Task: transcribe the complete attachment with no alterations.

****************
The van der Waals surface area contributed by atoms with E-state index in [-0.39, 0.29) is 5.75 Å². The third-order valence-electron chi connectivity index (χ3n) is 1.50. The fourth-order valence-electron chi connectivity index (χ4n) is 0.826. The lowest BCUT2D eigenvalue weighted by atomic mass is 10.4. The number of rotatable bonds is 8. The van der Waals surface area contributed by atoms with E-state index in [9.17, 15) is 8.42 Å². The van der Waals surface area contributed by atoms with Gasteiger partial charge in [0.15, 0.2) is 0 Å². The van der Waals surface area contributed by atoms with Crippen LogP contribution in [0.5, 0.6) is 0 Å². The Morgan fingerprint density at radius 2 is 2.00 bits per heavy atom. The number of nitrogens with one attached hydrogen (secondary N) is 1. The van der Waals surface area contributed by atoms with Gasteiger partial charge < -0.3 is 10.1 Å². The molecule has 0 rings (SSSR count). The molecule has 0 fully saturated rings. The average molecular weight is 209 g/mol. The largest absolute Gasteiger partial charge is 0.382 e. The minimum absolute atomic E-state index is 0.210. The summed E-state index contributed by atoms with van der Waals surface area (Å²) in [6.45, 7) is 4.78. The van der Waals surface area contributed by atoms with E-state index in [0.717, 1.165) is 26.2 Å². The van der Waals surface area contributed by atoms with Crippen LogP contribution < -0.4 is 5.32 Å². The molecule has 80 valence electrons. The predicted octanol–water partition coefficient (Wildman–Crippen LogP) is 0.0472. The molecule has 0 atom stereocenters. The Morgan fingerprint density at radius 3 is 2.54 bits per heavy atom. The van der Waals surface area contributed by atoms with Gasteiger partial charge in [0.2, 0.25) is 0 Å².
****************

The van der Waals surface area contributed by atoms with E-state index in [-0.39, 0.29) is 5.75 Å². The third-order valence-electron chi connectivity index (χ3n) is 1.50. The fourth-order valence-electron chi connectivity index (χ4n) is 0.826. The lowest BCUT2D eigenvalue weighted by atomic mass is 10.4. The number of rotatable bonds is 8. The van der Waals surface area contributed by atoms with E-state index in [9.17, 15) is 8.42 Å². The van der Waals surface area contributed by atoms with Gasteiger partial charge in [0.15, 0.2) is 0 Å². The van der Waals surface area contributed by atoms with Crippen LogP contribution in [0.5, 0.6) is 0 Å². The Morgan fingerprint density at radius 2 is 2.00 bits per heavy atom. The number of nitrogens with one attached hydrogen (secondary N) is 1. The van der Waals surface area contributed by atoms with Gasteiger partial charge < -0.3 is 10.1 Å². The molecule has 0 rings (SSSR count). The molecule has 0 fully saturated rings. The average molecular weight is 209 g/mol. The largest absolute Gasteiger partial charge is 0.382 e. The minimum absolute atomic E-state index is 0.210. The summed E-state index contributed by atoms with van der Waals surface area (Å²) in [6.45, 7) is 4.78. The van der Waals surface area contributed by atoms with E-state index in [0.717, 1.165) is 26.2 Å². The van der Waals surface area contributed by atoms with Crippen LogP contribution < -0.4 is 5.32 Å². The molecule has 80 valence electrons. The predicted octanol–water partition coefficient (Wildman–Crippen LogP) is 0.0472. The molecule has 0 atom stereocenters. The Morgan fingerprint density at radius 3 is 2.54 bits per heavy atom. The van der Waals surface area contributed by atoms with Gasteiger partial charge in [0.2, 0.25) is 0 Å².